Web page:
As the Christmas season neared, over 400 Stelle friends and supporters, were listed as being on the State payroll, and the number climbed until it was no longer possible to corroborate. Any spending irregularities, were never documented, though 13 years later, in 1953, the St. Louis Post-Dispatch remarked on the Stelle government buying a "tremendous amount of equipment, coal and other merchandise". John Stelle, in contrast to all of this, appeared deeply injured by the comments and accusations of the 1940 press, and Milburn P. Akers, a Horner insider, in fairness blamed not Stelle, but the men around him. This said, the Stelle administration among other expenditures, purchased two new Cadillacs, which the governor took on drives to Cairo, for weekends of quail hunting.
Patriotic to his bones, John Stelle denounced appeasement as American involvement in Europe drew closer. With the Illinois National Guard mobilized for federal service, the governor established a reserve militia in its place. An emergency defense council was put into place, draft boards were appointed and 468 honorary commissions handed out, mostly to politicians. Stelle's fervent devotion to the military and its role of protection, was genuine. Following his return to the private sector, he helped advocate for the design and passage of the Servicemen's Readjustment Act of 1944, better known as the G.I. Bill of Rights. According to his citation in the James Bryant Conant Award, "Stelle, a World War I veteran and past national commander of The American Legion, quarterbacked a team of Legion officials that, in the space of just six months, designed and put forth the main features of the GI Bill, organized massive public support and shepherded its successful passage through Congress. Stelle's leadership and behind-the-scens negotiating skills are widely credited for the legislation's surviving stubborn pockets of resistance, intense debate and a conference committee deadlock that nearly scuttled the bill at the 11th hour."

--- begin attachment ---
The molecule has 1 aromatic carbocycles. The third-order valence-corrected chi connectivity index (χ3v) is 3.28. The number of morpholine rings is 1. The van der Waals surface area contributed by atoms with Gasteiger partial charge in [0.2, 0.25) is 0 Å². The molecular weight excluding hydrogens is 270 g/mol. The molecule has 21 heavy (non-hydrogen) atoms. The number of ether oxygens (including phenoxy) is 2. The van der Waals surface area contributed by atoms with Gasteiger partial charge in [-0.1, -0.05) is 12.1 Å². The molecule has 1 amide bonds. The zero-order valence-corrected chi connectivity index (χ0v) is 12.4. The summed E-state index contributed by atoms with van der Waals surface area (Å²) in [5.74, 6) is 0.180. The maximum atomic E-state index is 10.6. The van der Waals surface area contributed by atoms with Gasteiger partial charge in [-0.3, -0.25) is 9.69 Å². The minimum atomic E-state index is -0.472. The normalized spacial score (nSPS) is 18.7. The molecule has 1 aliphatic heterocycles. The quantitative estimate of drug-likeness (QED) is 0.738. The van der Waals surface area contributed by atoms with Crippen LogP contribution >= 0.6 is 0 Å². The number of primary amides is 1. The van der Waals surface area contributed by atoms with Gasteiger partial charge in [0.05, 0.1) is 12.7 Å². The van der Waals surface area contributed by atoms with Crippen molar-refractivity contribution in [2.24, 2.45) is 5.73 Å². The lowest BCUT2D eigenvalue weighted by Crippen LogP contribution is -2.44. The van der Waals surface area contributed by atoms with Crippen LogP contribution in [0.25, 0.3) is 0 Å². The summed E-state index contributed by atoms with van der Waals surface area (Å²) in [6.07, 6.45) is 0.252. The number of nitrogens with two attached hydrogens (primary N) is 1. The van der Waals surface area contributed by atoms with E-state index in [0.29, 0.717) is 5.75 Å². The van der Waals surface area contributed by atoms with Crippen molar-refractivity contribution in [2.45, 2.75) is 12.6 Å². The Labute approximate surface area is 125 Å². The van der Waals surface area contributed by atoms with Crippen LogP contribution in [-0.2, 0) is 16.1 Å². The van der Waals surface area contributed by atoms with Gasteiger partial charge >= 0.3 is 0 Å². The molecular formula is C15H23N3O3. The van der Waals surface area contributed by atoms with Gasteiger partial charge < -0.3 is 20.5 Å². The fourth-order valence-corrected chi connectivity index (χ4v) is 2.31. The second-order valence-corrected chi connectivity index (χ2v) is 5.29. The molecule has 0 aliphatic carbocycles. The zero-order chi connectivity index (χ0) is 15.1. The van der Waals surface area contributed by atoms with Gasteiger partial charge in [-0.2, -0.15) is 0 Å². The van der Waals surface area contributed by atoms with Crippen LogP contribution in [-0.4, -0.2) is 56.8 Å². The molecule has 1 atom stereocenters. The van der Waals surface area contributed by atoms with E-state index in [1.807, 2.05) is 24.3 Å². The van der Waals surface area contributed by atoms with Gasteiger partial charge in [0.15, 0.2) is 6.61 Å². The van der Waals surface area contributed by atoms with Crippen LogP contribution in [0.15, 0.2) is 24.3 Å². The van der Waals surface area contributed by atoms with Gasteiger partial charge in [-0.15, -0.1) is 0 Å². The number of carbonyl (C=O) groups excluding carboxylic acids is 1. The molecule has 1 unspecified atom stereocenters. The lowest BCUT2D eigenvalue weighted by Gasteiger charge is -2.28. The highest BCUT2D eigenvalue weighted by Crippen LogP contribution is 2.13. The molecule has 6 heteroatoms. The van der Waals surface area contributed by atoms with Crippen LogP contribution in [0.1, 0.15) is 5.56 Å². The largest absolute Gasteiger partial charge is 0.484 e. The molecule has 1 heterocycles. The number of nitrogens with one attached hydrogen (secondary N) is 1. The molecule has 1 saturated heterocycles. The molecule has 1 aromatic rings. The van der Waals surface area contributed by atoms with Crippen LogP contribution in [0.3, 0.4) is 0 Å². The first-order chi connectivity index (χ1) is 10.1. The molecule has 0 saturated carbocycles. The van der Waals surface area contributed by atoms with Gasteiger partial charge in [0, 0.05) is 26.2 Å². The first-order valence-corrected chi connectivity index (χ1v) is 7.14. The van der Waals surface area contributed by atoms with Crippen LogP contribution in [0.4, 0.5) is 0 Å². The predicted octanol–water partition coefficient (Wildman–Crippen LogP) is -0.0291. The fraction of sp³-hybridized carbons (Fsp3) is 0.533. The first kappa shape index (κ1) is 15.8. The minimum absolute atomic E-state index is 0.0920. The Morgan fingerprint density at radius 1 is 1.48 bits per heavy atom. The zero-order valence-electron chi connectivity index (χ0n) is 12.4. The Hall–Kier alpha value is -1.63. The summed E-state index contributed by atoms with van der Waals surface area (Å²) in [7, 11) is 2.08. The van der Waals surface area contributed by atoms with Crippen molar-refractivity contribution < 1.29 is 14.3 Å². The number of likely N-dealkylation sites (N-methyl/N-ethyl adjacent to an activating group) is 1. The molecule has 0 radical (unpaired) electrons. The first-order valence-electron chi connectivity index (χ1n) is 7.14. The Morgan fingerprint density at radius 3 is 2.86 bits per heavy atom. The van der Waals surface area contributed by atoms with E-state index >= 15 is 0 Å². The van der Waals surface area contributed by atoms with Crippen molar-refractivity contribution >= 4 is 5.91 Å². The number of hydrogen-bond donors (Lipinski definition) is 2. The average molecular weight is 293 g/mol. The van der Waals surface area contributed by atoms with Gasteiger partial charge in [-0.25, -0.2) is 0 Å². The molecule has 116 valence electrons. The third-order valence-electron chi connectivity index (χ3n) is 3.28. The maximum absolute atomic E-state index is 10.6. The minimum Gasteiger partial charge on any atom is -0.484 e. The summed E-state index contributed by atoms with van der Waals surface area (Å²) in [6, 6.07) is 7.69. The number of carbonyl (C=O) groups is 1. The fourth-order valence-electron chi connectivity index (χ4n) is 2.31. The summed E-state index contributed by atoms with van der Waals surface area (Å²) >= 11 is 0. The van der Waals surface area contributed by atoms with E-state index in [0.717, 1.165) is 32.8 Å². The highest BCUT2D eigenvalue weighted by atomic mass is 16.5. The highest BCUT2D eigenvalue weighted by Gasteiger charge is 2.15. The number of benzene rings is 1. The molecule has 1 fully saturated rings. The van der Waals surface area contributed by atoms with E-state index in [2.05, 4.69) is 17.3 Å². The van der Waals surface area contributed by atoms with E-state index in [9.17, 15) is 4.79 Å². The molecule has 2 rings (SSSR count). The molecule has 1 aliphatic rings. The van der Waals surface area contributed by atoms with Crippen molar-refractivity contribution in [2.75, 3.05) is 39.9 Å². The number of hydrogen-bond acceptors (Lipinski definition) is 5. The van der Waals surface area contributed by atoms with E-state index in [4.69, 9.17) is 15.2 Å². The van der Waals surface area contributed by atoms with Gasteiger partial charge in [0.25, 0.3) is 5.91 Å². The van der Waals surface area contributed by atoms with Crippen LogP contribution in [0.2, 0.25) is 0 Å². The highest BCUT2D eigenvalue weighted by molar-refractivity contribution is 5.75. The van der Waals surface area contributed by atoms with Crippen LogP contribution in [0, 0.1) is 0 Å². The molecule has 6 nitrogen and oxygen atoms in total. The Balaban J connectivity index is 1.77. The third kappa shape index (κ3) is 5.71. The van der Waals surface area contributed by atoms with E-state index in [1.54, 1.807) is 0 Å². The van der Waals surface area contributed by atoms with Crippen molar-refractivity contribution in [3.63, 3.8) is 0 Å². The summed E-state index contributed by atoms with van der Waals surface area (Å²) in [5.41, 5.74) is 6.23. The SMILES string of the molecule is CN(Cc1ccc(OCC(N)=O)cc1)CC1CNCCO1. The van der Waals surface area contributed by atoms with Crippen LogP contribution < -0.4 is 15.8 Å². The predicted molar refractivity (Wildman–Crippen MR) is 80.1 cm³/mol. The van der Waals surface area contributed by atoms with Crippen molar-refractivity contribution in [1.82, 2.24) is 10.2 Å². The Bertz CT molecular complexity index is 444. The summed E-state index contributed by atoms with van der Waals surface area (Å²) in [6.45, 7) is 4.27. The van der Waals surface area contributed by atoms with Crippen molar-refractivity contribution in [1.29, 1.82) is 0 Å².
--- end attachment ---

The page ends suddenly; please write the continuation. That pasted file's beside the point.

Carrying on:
Late in life, Stelle was a supporter of John F. Kennedy during his 1960 campaign for President of the United States, and assisted in forming a coalition of supporters from central Illinois. Kennedy, from personal accounts, credited that coalition with helping him win that pivotal state (by a narrow 11,000 vote margin). John Henry Stelle died on July 7, 1962, at Barnes Hospital, St. Louis, of acute leukemia.
Upon his death, Stelle's body was taken back to McLeansboro for a funeral conducted by the Gholson Funeral Home and laid to rest in the McLeansboro City Cemetery. In 2002, Stelle won the James Bryant Conant Award posthumously from the Education Commission of the States.
The Stelle Mansion, one of the more notable buildings in McLeansboro, caught fire and burned down in 2005, destroying one of the last remnants of Stelle's life. Stelle's portrait may be found amongst the members of the Hall of Governors on the second floor of the Illinois State Capitol in Springfield, Illinois.
- Littlewood, Thomas B. (1969). Horner of Illinois. Evanston: Northwestern University Press. p. 232. ISBN 0-8101-0250-1.
- Littlewood, Thomas B. (1969). Horner of Illinois. Evanston: Northwestern University Press. p. 233. ISBN 0-8101-0250-1.
- Howard, Robert P. (1988). Mostly Good and Competent Men. Springfield: Illinois Issues and the Illinois State Historical Society. p. 263. ISBN 0-912226-22-6.
- Howard, Robert P. (1988). Mostly Good and Competent Men. Springfield: Illinois Issues and the Illinois State Historical Society. p. 264. ISBN 0-912226-22-6.